I had the feeling I was about to read a dystopian novel rooted in feminism. The world of these women is filled with toxic men, both literally and figuratively.
"There is a fluidity to this movements, despite his size, that tells me he has never had to justify his existence, has never had to fold himself into a hidden thing, and I wonder what that must be like, to know that your body is irreproachable."
I was loving the writing and MacIntosh's constantly changed point of view. The island the women lived on became vivid, the relationships between them fascinating. There's a sense of mystery and tension to The Water Cure that pulls readers through it. I wanted to find out why these people had isolated themselves, why King had developed the tests and cures he and Mother used to prepare the girls in case they are ever faced with the real world again, and how that would all play out when it happened. I was feeling a The Handmaid's Tale vibe and I was excited to see how MacInstosh would play it out.

As I read on, it began to appear that things might not be exactly as they first appeared. Has thereto world actually become too toxic for women or have King and Mother founded a cult? Why do these men wash up on shore, insisting that help is coming, never get saved? Despite all of their training, is it impossible for women to resist the lure of men? I had so many questions.

What I felt like I got in the end was the story of a family, the bond of sisters, who just happen to be leading a life equal parts impending peril and complete boredom. Things go in a direction I was not expecting and I never got answers to many of my questions. Men, as it turns out though, are every bit as terrible as the girls have been led to believe.

I didn't get exactly what I was expecting, or what I wanted, out of The Water Cure but it is an impressive debut with a lot to consider and is a book that I imagine I'll be thinking about for a while.
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This book was equal parts beautiful and severely f**ked up. I really liked the concept as a story, but I do always worry about putting stories out in the world like this for fear that some dumb person will think it's a good idea. That all being said -- this book was definitely one of the top books I have read this year!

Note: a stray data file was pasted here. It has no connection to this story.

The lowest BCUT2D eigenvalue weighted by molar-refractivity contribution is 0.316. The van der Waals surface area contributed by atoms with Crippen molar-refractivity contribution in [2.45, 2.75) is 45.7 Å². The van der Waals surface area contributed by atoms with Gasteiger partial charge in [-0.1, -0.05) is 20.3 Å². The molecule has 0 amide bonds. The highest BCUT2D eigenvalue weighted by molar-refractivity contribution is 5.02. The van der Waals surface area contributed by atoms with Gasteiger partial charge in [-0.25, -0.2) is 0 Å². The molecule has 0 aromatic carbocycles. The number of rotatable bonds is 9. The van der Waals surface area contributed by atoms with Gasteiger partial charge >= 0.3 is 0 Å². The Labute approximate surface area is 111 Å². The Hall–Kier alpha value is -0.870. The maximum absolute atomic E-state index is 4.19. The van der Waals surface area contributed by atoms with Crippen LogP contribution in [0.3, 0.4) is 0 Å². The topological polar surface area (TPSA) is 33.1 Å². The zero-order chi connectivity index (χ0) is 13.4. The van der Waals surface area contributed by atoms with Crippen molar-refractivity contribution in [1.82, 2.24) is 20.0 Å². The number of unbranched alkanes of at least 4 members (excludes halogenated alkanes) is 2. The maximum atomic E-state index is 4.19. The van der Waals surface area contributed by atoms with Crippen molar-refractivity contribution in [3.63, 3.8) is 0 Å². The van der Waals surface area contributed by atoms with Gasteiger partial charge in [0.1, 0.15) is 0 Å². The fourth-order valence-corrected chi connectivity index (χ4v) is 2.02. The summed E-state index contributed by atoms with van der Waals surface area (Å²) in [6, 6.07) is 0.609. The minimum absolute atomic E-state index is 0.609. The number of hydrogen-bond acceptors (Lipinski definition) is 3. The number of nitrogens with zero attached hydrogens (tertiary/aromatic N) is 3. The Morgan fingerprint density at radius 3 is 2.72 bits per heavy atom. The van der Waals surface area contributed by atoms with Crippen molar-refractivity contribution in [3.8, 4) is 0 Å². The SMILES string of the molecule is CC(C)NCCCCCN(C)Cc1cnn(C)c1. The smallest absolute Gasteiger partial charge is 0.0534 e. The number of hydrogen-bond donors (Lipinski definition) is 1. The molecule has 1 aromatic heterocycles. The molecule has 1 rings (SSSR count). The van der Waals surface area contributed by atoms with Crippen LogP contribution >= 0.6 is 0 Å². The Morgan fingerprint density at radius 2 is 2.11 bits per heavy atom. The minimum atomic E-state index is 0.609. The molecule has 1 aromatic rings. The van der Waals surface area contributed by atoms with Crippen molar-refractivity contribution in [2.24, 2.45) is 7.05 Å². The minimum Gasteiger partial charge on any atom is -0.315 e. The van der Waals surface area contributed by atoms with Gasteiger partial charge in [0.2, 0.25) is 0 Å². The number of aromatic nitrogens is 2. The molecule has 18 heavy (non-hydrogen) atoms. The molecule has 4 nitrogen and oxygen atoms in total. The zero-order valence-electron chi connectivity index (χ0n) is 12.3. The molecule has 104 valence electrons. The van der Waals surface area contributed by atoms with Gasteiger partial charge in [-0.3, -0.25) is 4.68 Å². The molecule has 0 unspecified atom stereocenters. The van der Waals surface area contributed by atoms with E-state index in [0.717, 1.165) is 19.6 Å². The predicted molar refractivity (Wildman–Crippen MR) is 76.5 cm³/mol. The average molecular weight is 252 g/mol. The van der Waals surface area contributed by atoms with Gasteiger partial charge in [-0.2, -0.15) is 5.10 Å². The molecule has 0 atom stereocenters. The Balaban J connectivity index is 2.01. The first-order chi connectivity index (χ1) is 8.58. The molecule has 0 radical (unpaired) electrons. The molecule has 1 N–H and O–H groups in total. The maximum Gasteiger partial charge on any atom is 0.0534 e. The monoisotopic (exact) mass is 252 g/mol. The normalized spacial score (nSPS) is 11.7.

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Grace, Lia, and Sky are sheltered from the horrors of the outside world. They’ve been brought up to believe that beyond the borders of their home there is nothing but violence: men against women, disease against bodies. Kept behind borders made of barbed wire and buoys, the girls are taught ways to purify their blood and their bodies — how to survive the toxicity of the world outside their home. Because as much as their mother and father try and keep them safe, women from the outside world still come to them for help, bringing with them disease and danger.

When their father disappears, the girls and their mother lose their connection to the outside world. Physically and mentally, they retreat inside themselves. After all, they’ve been taught that emotion is a weakness. They must be strong if they’re going to survive.

Their ability to survive is challenged when two men and a boy wash onto their shore. The dangers that their father had worked so hard to keep them from have finally found them. But each woman reacts differently, exploring how basic instincts and needs conflict with nurtured responses.

Beyond the exploration of “nature versus nurture” The Water Cure is a lyrical and haunting look at the effects of literal toxic masculinity. Mackintosh calls out our complacency with psychological and physical abuse, showing how the girls are taught from an early age that in the old world — our actual reality — men are violent to women because it’s in their nature to be. Women get sick from the toxins in the air because they are weaker. These aren’t new ideas, especially for feminist dystopian novels. What sets The Water Cure apart from the likes of The Handmaid’s Tale, for instance, is that Mackintosh didn’t need to reshape the world. She let the world shape the way the girls were raised. While speculative in nature, The Water Cure is closer to reality than the most popular dystopian novels of the past decade.

Part climate fiction, part feminist dystopian, The Water Cure is a must-read for 2019 and a beautiful, horrific addition to the conversation surrounding feminism, equality, and domestic abuse.
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The Writing and Worldbuilding 

I loved the writing and the story. It felt like The Handmaid's Tale merged with an adult version of Delirium and it utterly captivated me. I read it all in one sitting, barely able to put it down. The imagery and atmosphere was excellent. I liked the vagueness of the world beyond--whether this is set in some dystopic future or modern day in the quiet places of the world. It really added to the ambiguous atmosphere.